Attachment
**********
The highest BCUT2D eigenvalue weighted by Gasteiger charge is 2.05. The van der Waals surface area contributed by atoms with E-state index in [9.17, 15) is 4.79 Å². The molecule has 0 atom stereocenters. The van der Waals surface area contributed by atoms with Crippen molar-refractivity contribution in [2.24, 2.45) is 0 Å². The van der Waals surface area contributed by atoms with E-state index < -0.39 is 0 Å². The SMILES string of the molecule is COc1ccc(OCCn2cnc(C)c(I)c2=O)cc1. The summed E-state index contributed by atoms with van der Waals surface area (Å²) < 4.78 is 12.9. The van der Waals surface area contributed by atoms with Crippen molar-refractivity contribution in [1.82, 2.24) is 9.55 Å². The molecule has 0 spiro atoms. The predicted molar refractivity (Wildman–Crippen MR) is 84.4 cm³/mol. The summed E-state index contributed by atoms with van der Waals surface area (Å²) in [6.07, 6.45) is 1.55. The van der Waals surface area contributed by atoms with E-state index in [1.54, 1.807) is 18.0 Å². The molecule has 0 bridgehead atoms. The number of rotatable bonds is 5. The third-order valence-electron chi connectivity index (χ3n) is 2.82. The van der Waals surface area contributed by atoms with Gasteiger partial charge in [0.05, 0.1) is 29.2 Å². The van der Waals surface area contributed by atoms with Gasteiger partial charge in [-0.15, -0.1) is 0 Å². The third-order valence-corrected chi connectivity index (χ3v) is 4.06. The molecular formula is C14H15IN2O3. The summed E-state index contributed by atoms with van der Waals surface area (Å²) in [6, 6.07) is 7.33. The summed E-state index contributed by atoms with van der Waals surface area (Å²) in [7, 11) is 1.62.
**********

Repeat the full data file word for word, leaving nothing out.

The highest BCUT2D eigenvalue weighted by Gasteiger charge is 2.05. The van der Waals surface area contributed by atoms with E-state index in [9.17, 15) is 4.79 Å². The molecule has 0 atom stereocenters. The van der Waals surface area contributed by atoms with Crippen molar-refractivity contribution in [2.24, 2.45) is 0 Å². The van der Waals surface area contributed by atoms with E-state index < -0.39 is 0 Å². The SMILES string of the molecule is COc1ccc(OCCn2cnc(C)c(I)c2=O)cc1. The summed E-state index contributed by atoms with van der Waals surface area (Å²) < 4.78 is 12.9. The van der Waals surface area contributed by atoms with Crippen molar-refractivity contribution in [1.82, 2.24) is 9.55 Å². The molecule has 0 spiro atoms. The predicted molar refractivity (Wildman–Crippen MR) is 84.4 cm³/mol. The summed E-state index contributed by atoms with van der Waals surface area (Å²) in [6.07, 6.45) is 1.55. The van der Waals surface area contributed by atoms with E-state index in [1.54, 1.807) is 18.0 Å². The molecule has 0 bridgehead atoms. The number of rotatable bonds is 5. The third-order valence-electron chi connectivity index (χ3n) is 2.82. The van der Waals surface area contributed by atoms with Gasteiger partial charge in [0.05, 0.1) is 29.2 Å². The van der Waals surface area contributed by atoms with Gasteiger partial charge in [-0.15, -0.1) is 0 Å². The third-order valence-corrected chi connectivity index (χ3v) is 4.06. The molecular formula is C14H15IN2O3. The summed E-state index contributed by atoms with van der Waals surface area (Å²) in [6, 6.07) is 7.33. The summed E-state index contributed by atoms with van der Waals surface area (Å²) in [7, 11) is 1.62.